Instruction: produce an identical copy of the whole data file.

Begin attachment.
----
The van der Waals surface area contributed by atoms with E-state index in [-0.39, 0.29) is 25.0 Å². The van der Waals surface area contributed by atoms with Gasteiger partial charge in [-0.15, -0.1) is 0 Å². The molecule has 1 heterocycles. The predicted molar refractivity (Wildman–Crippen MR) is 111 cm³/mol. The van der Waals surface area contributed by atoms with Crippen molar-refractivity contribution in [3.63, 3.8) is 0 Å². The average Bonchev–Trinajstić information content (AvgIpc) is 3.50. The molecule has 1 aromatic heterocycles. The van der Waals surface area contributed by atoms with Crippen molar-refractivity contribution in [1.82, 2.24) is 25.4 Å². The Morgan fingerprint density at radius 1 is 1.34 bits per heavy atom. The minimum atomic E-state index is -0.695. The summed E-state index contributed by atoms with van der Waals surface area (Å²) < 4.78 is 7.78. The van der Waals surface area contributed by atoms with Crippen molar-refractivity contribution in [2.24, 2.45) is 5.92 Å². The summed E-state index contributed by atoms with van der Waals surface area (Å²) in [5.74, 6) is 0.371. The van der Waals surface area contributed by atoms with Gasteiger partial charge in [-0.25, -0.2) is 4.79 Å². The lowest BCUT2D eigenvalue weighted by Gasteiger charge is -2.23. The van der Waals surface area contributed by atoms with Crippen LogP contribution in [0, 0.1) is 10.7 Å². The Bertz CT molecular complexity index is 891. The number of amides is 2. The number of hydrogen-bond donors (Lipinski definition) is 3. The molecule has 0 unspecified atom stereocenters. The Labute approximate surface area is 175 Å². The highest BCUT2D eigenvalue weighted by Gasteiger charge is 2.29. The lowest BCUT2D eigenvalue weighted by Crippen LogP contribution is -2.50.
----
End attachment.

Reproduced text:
The van der Waals surface area contributed by atoms with E-state index in [-0.39, 0.29) is 25.0 Å². The van der Waals surface area contributed by atoms with Gasteiger partial charge in [-0.15, -0.1) is 0 Å². The molecule has 1 heterocycles. The predicted molar refractivity (Wildman–Crippen MR) is 111 cm³/mol. The van der Waals surface area contributed by atoms with Crippen molar-refractivity contribution in [3.63, 3.8) is 0 Å². The average Bonchev–Trinajstić information content (AvgIpc) is 3.50. The molecule has 1 aromatic heterocycles. The van der Waals surface area contributed by atoms with Crippen molar-refractivity contribution in [1.82, 2.24) is 25.4 Å². The Morgan fingerprint density at radius 1 is 1.34 bits per heavy atom. The minimum atomic E-state index is -0.695. The summed E-state index contributed by atoms with van der Waals surface area (Å²) < 4.78 is 7.78. The van der Waals surface area contributed by atoms with Crippen molar-refractivity contribution in [2.24, 2.45) is 5.92 Å². The summed E-state index contributed by atoms with van der Waals surface area (Å²) in [5.74, 6) is 0.371. The van der Waals surface area contributed by atoms with Gasteiger partial charge in [-0.25, -0.2) is 4.79 Å². The lowest BCUT2D eigenvalue weighted by Gasteiger charge is -2.23. The van der Waals surface area contributed by atoms with Crippen LogP contribution in [0, 0.1) is 10.7 Å². The Bertz CT molecular complexity index is 891. The number of amides is 2. The number of hydrogen-bond donors (Lipinski definition) is 3. The molecule has 0 unspecified atom stereocenters. The Labute approximate surface area is 175 Å². The highest BCUT2D eigenvalue weighted by Gasteiger charge is 2.29. The lowest BCUT2D eigenvalue weighted by Crippen LogP contribution is -2.50.